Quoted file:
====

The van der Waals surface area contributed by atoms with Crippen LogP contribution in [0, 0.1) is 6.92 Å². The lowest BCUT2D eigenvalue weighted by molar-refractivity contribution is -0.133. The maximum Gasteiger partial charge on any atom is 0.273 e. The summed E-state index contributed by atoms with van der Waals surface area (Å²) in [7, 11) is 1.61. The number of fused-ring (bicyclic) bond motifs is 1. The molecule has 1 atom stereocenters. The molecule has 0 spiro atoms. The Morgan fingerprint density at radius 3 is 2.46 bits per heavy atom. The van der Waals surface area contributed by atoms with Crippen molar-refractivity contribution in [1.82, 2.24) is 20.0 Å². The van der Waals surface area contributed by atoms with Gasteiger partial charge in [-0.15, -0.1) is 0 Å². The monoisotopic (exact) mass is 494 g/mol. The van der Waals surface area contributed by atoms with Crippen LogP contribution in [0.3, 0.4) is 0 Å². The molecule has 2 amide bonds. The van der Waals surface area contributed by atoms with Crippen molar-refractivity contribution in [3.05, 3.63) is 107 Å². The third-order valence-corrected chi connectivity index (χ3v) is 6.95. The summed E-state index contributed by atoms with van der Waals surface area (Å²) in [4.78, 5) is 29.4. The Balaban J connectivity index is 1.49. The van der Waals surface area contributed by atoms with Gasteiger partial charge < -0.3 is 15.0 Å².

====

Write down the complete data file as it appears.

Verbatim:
The van der Waals surface area contributed by atoms with Crippen LogP contribution in [0, 0.1) is 6.92 Å². The lowest BCUT2D eigenvalue weighted by molar-refractivity contribution is -0.133. The maximum Gasteiger partial charge on any atom is 0.273 e. The summed E-state index contributed by atoms with van der Waals surface area (Å²) in [7, 11) is 1.61. The number of fused-ring (bicyclic) bond motifs is 1. The molecule has 1 atom stereocenters. The molecule has 0 spiro atoms. The Morgan fingerprint density at radius 3 is 2.46 bits per heavy atom. The van der Waals surface area contributed by atoms with Crippen molar-refractivity contribution in [1.82, 2.24) is 20.0 Å². The van der Waals surface area contributed by atoms with Gasteiger partial charge in [-0.15, -0.1) is 0 Å². The monoisotopic (exact) mass is 494 g/mol. The van der Waals surface area contributed by atoms with Crippen LogP contribution in [0.3, 0.4) is 0 Å². The molecule has 2 amide bonds. The van der Waals surface area contributed by atoms with Crippen molar-refractivity contribution in [3.05, 3.63) is 107 Å². The third-order valence-corrected chi connectivity index (χ3v) is 6.95. The summed E-state index contributed by atoms with van der Waals surface area (Å²) in [4.78, 5) is 29.4. The Balaban J connectivity index is 1.49. The van der Waals surface area contributed by atoms with Gasteiger partial charge < -0.3 is 15.0 Å².